The Japan Foundation
Performing Arts Network Japan
Contents
Beijing Modern Dance Company
“Fei Chang Ma Jiang”
Private Sector Theaters and the Emergence of a Democratizing Generation
Up to this point we have discussed the movements among government-affiliated theater companies, theaters and agents, but what about the private-sector theaters? It is believed that theater facilities now being built by real estate development companies and the like will be used primarily for an entertainment-oriented lineup of performances or ones aimed at the tourists staying in the hotel complexes they are built in. However, at the same time we are seeing movements suggesting that a new wave of cooperative efforts between the private sector and government-affiliated performing arts companies will bring a fresh impetus to the Chinese theater arts scene.
Spearheading this movement is the North Theater in Beijing where Yuan Hong, a 30-something artist born in the early 70s, serves as both producer and art director. This small theater of about 400 seats stands on a quiet Huton, a small street in one of Beijing’s older residential areas. This is one of the theaters that belonged to the former China Youth Theater Arts Company and was vacated when the company merged into the China National Drama Theater Company as mentioned earlier.
At the time in 2001, there was a plan for Yuan Hong and his friend, the well-known Taiwanese director Stan Lai to invest in the purchase of the theater and make it the Beijing base for Lai’s company, the “Biao Yan Workshop.” However, official approval for investment from Taiwan was not given and Yuan ended up running the theater by himself. The staff are all people with independent sources of income who have gathered in support of Yuan’s activities. With their individual expertise in different fields from finance, media, research and the like, they combine their abilities in the creation and production of works.
The theme of Yuan’s activities is the “popularization of theater” and “returning theater to the people.” Although the government-affiliated theater companies are gatherings of professionals who command an unshakable position in their respective roles, there has long been a problem that the theatrical fare they provide is lacking in variety of expression and that the contents of their plays lack relevance to people’s lives today. And, as seen in the fact that Tsao Yu’s first play was written when he was a college student, theater is a field where anyone, pro or amateur, should have access to the stage as a place of expression. In reality, however, the present theater scene in China has become one where only the pros have the opportunity to mount productions and perform.
Yuan’s desire was to break down the status quo and bring new stimulus to the Chinese theater world by opening up the stage to imaginative young college students. In 2001, he planned and organized a student theater festival named the “Beijing High School and College Student Theater Festival.” Using the small theater of the People’s Art Theater Beijing, six student plays were presented in the festival’s first holding. By its fourth holding in 2004, however, the festival’s schedule had grown to include 31 plays performed at the North Theater, the small theater of the People’s Theater Arts Beijing and the theater of the National Drama Theater Company Experimental Theater. Also, the venues had spread outside Beijing to include performances in Guangzhou and Shanghai.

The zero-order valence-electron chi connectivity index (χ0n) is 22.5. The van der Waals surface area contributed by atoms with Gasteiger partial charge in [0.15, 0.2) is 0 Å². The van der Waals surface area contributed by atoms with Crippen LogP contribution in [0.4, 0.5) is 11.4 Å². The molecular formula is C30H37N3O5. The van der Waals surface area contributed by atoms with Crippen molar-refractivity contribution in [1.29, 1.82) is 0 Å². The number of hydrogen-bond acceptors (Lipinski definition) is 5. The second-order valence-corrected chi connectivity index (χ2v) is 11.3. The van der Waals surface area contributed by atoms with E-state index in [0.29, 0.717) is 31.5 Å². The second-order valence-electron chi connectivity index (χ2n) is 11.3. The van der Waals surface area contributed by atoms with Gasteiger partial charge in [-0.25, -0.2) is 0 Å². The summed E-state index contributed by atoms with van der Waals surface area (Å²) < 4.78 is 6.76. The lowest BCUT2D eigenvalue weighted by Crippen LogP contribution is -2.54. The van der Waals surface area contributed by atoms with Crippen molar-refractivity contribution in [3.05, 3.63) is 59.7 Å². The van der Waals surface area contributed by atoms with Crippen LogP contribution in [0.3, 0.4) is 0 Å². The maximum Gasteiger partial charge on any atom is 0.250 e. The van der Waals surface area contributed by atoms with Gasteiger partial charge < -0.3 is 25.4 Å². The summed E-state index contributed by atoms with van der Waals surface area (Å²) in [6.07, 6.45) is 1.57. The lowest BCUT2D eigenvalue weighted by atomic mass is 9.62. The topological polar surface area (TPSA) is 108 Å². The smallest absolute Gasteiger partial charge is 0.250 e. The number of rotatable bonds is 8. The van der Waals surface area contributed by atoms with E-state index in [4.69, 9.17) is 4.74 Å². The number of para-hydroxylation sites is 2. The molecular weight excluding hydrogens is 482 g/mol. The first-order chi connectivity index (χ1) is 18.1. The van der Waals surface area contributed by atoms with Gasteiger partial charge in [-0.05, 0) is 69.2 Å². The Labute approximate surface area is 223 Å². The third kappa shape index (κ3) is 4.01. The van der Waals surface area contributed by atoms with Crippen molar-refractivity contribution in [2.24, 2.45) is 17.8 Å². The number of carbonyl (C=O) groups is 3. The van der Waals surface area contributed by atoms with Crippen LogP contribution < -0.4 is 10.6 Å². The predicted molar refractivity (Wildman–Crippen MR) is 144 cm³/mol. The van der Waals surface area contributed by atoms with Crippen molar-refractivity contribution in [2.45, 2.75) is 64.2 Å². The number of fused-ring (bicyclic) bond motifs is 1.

Presently, the People’s Art Theater Tianjin is apparently planning a student theater festival also, and it is expected that this movement will spread throughout China. It is exciting to think about the potential new talents that will emerge from this movement in the future. Despite its limited budget, the North Theater is organizing small-theater festivals in Beijing, Hong Kong and Taiwan and is nurturing new talents and conducting tours around the country with its productions.
Another movement in private-sector theater worthy of mention is that of modern dance companies. In China, the very concept of modern dance is still a new one, with the country’s first modern dance company having been founded in Guangdong in 1992. Due to this short history of barely ten years, most of the companies are made up of young dancers and most are privately run. What’s more, the Beijing Modern Dance Company established under the auspices of the Beijing Municipal Bureau of Culture in 1995, was privatized in April of 2004. Its director, Zhang Changcheng, is still in his early thirties, like Yuan, and he is working actively to create a network to enable overseas performances and invitational performances, while at the same time directing efforts toward the establishment of a foundation to support young artists.
When we think about it, these people now in their mid-30s are from the generation that were college students at the time of the Tiananmen incident in 1989. That generation that called for democracy back then are now at the forefront of the privatization movement and are beginning to move the Chinese performing arts world as well.
 
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